For this reason Frau Gauden steers her wagon to the homes of humans during the Twelve Nights of Christmas, for at other times we children of men cannot perceive her activities. She favors traveling through the streets of the village during Christmas Night and New Year’s Eve, and wherever she finds the door of a house open, she sends one one of her companions into it. A small dog now wags at the inhabitants of the house the next morning and harms no one other than disturbing the peace of the night through its whining. It can neither be calmed nor chased away. If it is killed, it transforms into a stone during the day which, if thrown away, is returned to the house by an invisible force and transforms into a dog again during the night. But now this reanimated dog retaliates by whining throughout the entire year and bringing disease and death over people and animals of the house alike as well as the risk of a fire. Only with the return of the Twelve Nights will peace return to the house, if it has evaded complete doom until then.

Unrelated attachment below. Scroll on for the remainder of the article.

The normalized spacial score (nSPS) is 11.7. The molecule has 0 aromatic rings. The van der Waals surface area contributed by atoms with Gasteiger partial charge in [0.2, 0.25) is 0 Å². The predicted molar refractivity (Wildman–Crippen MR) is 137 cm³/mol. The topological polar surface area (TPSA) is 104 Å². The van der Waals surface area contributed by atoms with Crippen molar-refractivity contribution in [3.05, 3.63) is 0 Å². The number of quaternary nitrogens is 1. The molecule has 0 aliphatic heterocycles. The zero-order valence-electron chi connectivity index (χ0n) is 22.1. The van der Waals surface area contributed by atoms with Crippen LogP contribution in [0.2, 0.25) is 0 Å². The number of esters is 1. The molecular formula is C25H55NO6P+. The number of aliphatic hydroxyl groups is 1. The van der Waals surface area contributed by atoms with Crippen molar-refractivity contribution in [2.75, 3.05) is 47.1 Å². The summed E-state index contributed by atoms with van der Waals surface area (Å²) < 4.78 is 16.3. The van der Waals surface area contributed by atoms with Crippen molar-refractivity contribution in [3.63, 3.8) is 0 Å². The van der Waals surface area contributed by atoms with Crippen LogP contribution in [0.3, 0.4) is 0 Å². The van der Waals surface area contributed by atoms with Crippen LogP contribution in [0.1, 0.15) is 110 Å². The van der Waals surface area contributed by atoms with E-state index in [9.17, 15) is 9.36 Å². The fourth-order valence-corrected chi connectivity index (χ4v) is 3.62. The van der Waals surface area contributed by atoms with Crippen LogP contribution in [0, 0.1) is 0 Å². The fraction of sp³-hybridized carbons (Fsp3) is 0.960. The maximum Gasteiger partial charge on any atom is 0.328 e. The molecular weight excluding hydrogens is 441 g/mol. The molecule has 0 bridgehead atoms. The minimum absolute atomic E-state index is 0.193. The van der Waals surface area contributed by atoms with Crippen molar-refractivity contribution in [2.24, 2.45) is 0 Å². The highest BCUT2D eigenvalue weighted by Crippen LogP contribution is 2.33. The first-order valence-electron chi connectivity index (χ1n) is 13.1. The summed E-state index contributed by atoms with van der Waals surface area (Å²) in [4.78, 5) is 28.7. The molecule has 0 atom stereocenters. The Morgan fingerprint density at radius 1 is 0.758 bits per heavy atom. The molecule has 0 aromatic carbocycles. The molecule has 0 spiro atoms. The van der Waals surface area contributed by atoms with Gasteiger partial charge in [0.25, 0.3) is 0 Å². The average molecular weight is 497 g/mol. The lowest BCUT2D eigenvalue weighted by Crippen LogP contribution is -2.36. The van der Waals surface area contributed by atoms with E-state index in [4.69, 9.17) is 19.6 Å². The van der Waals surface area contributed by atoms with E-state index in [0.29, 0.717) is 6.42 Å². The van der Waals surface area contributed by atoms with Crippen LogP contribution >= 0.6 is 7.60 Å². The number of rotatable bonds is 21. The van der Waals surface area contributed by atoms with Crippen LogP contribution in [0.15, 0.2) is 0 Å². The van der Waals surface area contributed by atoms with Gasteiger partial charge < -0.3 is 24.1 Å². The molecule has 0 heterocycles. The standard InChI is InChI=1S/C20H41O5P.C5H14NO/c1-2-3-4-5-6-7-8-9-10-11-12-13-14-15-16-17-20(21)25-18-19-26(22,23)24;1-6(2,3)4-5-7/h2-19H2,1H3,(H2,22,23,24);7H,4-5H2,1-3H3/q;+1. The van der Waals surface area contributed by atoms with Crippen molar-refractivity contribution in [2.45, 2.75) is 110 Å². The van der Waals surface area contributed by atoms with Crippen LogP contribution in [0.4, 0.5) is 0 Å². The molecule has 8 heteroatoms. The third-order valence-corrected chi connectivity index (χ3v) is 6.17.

Those who do not wish to host such an eerie guest in their house take care to carefully lock the main entrance of their homes during the Twelve Nights. Careless people sometimes neglect to do this, and it is thus their own fault that Frau Gauden pays them a visit. This happened to the grandparents of domestic servants currently living in Bresegard. They were even so foolish to kill the small dog of Frau Gauden, and in return there were neither good tidings nor fortune in the house until the house itself went up in flames. Those who performed a service to Frau Gauden were more fortunate. Occasionally she loses her way in the dark of night and happens upon a crossroads. Crossroads are a bane to her, and every time she comes across one something on her wagon breaks that she is unable to repair by herself. She once visited a farmhand lying in his bed at his farm, woke him up, and pleaded for his assistance in her emergency. The farmhand let himself be persuaded, followed her to the crossroads, and discovered that one of the wheels had fallen off her wagon. He quickly restored the vehicle to motion, and as thanks for his labors she commanded him to gather all the dog droppings into his pocket that her companions had left during her stay on the crossroads. The farmhand was annoyed about such a proposal, but let himself be persuaded when assured that this gift would not be so worthless to himself as he surmised. Both disbelieving and curious he took several droppings with him. And to his considerable astonishment the pickings had turned into gold the next morning. Now he regretted deeply that he only took a few dog droppings with him, instead of all of them, for during the day there was not a trace to be found of the riches he had left behind.